Published November 13, 2018
Andrew H. Talal, MD, professor of medicine in the Division of Gastroenterology, Hepatology and Nutrition, has been appointed to New York Gov. Andrew M. Cuomo’s task force that will advise the state on its Hepatitis C Virus (HCV) Elimination Campaign.
The task force brings together the state’s leading HCV health care providers, researchers, government leaders, patient support providers, advocates and education and social service providers.
“Gov. Cuomo was the first governor in the nation to introduce the concept of statewide elimination of hepatitis C virus infection,” Talal says. “I am honored to serve on this task force and to work with my colleagues toward achieving this challenging, but reachable, goal. It is conceivable to eliminate hepatitis C virus among patients who inject drugs, by bringing treatment and education to them where they receive treatment, such as in substance use treatment facilities.”
Talal, an expert in liver disease and HCV — especially among vulnerable populations — serves on the board of UB’s Clinical and Translational Science Institute and is director of the Liver Center of Western New York.
He is currently principal investigator on a five-year, $7 million Patient-Centered Outcomes Research Institute award dedicated to developing innovative ways to treat HCV in people with substance use disorders. The award funds efforts developed by Talal and his colleagues to use telemedicine — two-way live videoconferencing — to reach patients at a dozen substance use treatment centers throughout New York State, including in New York City, Buffalo, Rochester, Syracuse and the Hudson Valley. It also involves a partnership with Catholic Health.
Talal also sees patients as a physician with UBMD Internal Medicine and directs a liver diseases specialty practice at Kaleida Health’s Buffalo General Medical Center (BGMC).
At UB, and assisted by a five-year, $3 million grant from the Troup Fund of the Kaleida Health Foundation, Talal has built bridges with clinical partners at Kaleida Health and UBMD Physicians’ Group, to bring advanced liver disease care to Western New York patients through the BGMC Liver Practice.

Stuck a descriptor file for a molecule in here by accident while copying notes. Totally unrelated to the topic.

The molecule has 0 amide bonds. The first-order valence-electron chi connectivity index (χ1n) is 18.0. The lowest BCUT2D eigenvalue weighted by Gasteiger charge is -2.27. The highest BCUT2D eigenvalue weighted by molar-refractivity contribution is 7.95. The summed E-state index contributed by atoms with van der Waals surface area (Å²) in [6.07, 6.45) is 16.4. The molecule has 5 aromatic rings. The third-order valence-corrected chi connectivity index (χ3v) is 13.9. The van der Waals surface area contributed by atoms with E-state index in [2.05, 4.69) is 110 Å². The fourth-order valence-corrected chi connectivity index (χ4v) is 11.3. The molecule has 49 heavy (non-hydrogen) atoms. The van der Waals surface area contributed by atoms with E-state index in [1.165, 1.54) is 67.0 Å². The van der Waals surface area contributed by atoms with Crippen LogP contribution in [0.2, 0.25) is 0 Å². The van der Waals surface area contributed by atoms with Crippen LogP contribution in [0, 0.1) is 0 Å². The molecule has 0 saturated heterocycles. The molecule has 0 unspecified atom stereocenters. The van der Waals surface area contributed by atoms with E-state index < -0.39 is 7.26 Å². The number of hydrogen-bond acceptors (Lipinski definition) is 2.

He also focuses on expanding linkages to care for medically disenfranchised populations, such as patients who inject drugs. Based upon the success of telemedicine in the research realm, Talal is in the process of working with several Western New York entities, including Kaleida Health, to establish telemedicine consultations for HCV for care of patients on suboxone.
“Increased linkage to care for HCV is extremely important to combat the recent rise in HCV incidence as a result of the opioid epidemic,” Talal says. Similarly, prevalent cases are now witnessing the deleterious sequelae of chronic liver disease.
Indeed, a recent study found that from 1999 to 2016, deaths in the U.S. from cirrhosis of the liver, which can result from HCV, have risen 65 percent while liver cancer deaths have doubled. HCV affects more than 100,000 New Yorkers, most of whom don’t know they have the disease; it can be easily treated in many cases with new anti-viral drugs.
“Many patients on methadone have advanced fibrosis or cirrhosis as they have been infected for years. The problem is that they don’t have symptoms until it is too late,” Talal adds. “To make headway and to eventually eliminate HCV, it is crucial to disseminate the fact that new therapies cure almost everyone without side effects in two months.”